Update to confidentiality and data sharing guidance around HIV

There’s been a recent update to the Guidance on Confidentiality and Data Sharing in Sexual Health, Reproductive Health and HIV Services in England. This means new information and guidance on how patients’ HIV information is kept in different health settings and who has access to it. 

It’s all part of an effort to give everyone a Shared Care Record, meaning local services are able to access a single health record not previously shared between different health and care providers. This change is being rolled out gradually across England in different stages, with locally-adapted approaches, to provide a more joined-up approach as patients move between different parts of the health and care system.

This video explains the issue, and how it’s changing in the East of England.

Young people living with HIV need clarity

The subject of records and confidentiality is one many of the young people we work with want clarity about. They don’t know when they need to mention their HIV in health settings or when doctors or nurses will already know. 

This is why it’s so important health professionals talk to young people living with HIV in their care about this during appointments, including where their HIV information is held on their health records, when they need to tell healthcare providers in another health setting about their HIV, and the opt-out options available to them. 

What’s the difference between a Summary Care Record and a Shared Care Record?

  • Summary Care Record: A limited summary of a patient’s GP medical records, including medicines they take, any allergies and sensitivities. A HIV diagnosis would not be included unless requested by the patient, but as the record lists medication, health care professionals might be able to work out the diagnosis. This record can be requested by other health care providers within NHS organisations, like hospitals, to ensure they provide safe care. Patients can opt out of having a Summary Care Record by submitting a patient consent preference form to their GP.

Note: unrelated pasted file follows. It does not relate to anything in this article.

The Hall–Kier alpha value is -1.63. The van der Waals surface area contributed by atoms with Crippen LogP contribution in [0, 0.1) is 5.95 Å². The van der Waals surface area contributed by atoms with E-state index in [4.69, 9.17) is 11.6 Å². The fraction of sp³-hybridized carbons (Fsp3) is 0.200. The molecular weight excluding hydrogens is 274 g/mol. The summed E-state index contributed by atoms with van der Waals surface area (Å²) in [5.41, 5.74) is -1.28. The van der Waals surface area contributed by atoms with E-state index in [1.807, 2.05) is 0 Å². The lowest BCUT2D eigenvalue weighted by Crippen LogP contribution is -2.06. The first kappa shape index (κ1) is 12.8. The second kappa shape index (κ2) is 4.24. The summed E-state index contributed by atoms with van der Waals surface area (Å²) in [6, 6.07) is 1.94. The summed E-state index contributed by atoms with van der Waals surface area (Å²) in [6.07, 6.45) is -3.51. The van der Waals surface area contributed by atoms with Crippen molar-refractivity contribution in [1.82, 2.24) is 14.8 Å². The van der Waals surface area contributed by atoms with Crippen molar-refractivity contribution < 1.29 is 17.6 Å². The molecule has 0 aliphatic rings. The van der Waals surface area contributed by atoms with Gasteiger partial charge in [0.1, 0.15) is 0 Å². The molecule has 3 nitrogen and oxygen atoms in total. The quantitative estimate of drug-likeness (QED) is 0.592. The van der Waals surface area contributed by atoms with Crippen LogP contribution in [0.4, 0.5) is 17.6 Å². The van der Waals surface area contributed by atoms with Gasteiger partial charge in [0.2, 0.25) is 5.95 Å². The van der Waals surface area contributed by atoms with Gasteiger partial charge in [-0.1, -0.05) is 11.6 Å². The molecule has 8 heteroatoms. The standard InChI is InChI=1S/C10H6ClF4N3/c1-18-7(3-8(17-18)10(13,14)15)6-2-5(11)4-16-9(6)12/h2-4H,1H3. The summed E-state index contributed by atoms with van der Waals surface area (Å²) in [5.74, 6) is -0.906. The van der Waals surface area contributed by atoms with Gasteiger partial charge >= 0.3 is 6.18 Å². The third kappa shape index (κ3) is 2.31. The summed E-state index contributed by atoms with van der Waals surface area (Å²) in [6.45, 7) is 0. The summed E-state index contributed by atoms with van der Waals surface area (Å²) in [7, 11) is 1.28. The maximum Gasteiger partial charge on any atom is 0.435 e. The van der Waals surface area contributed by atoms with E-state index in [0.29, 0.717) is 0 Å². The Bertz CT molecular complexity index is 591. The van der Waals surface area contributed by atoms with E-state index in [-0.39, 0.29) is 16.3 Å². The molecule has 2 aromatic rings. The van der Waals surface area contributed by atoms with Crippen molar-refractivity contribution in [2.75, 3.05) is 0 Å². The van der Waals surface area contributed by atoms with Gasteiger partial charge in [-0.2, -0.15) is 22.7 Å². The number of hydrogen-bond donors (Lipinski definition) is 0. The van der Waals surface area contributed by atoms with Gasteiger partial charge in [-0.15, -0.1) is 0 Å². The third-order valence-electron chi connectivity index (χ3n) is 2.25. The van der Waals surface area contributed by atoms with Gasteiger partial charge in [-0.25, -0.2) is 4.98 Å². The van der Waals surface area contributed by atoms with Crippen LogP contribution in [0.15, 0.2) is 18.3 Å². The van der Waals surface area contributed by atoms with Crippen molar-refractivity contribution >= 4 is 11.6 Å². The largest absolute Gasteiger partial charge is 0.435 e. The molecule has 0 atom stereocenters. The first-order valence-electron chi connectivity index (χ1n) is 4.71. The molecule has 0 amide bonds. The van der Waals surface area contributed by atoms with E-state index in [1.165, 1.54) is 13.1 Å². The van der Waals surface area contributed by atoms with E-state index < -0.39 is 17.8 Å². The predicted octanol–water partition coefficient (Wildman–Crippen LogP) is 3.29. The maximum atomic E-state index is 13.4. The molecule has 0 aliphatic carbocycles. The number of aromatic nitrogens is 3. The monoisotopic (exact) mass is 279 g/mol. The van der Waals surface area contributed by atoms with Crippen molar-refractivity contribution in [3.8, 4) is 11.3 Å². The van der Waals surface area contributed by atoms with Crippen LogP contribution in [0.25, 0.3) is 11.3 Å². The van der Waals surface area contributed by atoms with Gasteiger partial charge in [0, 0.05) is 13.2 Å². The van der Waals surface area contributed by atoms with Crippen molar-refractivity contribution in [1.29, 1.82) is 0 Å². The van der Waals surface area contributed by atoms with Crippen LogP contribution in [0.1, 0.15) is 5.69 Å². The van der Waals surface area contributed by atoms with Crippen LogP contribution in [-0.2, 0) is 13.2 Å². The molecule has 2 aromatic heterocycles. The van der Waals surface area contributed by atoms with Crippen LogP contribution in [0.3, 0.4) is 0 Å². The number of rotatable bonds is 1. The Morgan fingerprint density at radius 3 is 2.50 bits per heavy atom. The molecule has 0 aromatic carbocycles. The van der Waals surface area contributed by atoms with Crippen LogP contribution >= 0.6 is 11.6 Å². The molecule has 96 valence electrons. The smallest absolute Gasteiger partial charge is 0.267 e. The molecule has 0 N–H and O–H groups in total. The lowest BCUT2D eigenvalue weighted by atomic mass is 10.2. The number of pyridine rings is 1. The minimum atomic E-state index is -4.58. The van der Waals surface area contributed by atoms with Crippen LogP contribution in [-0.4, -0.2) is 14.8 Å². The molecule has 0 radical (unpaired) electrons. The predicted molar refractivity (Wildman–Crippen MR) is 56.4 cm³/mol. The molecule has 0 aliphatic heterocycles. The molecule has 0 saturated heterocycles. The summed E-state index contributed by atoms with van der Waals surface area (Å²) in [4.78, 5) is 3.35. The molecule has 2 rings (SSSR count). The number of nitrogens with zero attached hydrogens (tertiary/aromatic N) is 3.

• Shared Care Record: These provide a much more detailed record of a person’s health and care, listing current health issues, medication, test results, care or treatment plan details, as well as information on social care or support needs. It can be accessed and added to by health and care professionals from the NHS and beyond, including primary care, community services, mental health services, social care, secondary care, and specialist care. Health and care professionals will need a patient’s explicit consent before adding a HIV diagnosis to this record. Patients can also choose to take their HIV medication off this record, but this isn’t advised as it could have an impact on their care.

New guidance for patients includes details about: 

  • Information held by dedicated sexual health services
  • Information held by the GP, hospital and other organisations that provide care
  • Summary Care Records and Shared Care Records
  • What to do If you don’t want your information shared

There’s also a detailed section for healthcare workers, including for: 

  • If you work in a dedicated sexual health service
  • If you work in another care setting like a GP practice or hospital
  • Patients who do not wish to share their information
  • Public interest disclosures

And another section for Information Governance professionals. Read the full new guidance here.